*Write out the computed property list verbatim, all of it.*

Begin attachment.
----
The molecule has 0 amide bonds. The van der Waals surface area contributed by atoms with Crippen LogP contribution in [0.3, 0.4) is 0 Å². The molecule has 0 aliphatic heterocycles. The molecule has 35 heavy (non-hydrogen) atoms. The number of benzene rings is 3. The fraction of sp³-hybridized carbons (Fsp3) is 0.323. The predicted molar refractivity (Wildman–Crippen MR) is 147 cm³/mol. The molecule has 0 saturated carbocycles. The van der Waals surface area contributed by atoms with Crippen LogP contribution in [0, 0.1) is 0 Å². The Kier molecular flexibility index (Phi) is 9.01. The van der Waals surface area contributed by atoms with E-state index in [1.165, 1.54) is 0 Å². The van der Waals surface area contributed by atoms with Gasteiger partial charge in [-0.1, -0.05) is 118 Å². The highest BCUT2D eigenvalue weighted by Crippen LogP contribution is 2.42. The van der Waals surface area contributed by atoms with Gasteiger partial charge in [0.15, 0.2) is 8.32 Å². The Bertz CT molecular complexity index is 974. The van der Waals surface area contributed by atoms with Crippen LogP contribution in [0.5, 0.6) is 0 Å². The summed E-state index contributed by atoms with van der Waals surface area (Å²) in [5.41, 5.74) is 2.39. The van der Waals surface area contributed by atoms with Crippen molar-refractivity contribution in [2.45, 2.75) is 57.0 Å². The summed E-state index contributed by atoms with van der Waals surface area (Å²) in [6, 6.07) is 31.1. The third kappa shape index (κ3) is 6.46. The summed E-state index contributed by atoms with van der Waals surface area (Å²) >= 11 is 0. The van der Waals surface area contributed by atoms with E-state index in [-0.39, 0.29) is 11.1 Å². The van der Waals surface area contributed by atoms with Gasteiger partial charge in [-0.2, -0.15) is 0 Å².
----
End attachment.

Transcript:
The molecule has 0 amide bonds. The van der Waals surface area contributed by atoms with Crippen LogP contribution in [0.3, 0.4) is 0 Å². The molecule has 0 aliphatic heterocycles. The molecule has 35 heavy (non-hydrogen) atoms. The number of benzene rings is 3. The fraction of sp³-hybridized carbons (Fsp3) is 0.323. The predicted molar refractivity (Wildman–Crippen MR) is 147 cm³/mol. The molecule has 0 saturated carbocycles. The van der Waals surface area contributed by atoms with Crippen LogP contribution in [0, 0.1) is 0 Å². The Kier molecular flexibility index (Phi) is 9.01. The van der Waals surface area contributed by atoms with E-state index in [1.165, 1.54) is 0 Å². The van der Waals surface area contributed by atoms with Gasteiger partial charge in [-0.1, -0.05) is 118 Å². The highest BCUT2D eigenvalue weighted by Crippen LogP contribution is 2.42. The van der Waals surface area contributed by atoms with Gasteiger partial charge in [0.15, 0.2) is 8.32 Å². The Bertz CT molecular complexity index is 974. The van der Waals surface area contributed by atoms with Crippen LogP contribution in [0.5, 0.6) is 0 Å². The summed E-state index contributed by atoms with van der Waals surface area (Å²) in [5.41, 5.74) is 2.39. The van der Waals surface area contributed by atoms with Crippen molar-refractivity contribution in [2.45, 2.75) is 57.0 Å². The summed E-state index contributed by atoms with van der Waals surface area (Å²) in [6, 6.07) is 31.1. The third kappa shape index (κ3) is 6.46. The summed E-state index contributed by atoms with van der Waals surface area (Å²) >= 11 is 0. The van der Waals surface area contributed by atoms with E-state index in [-0.39, 0.29) is 11.1 Å². The van der Waals surface area contributed by atoms with Gasteiger partial charge in [-0.2, -0.15) is 0 Å².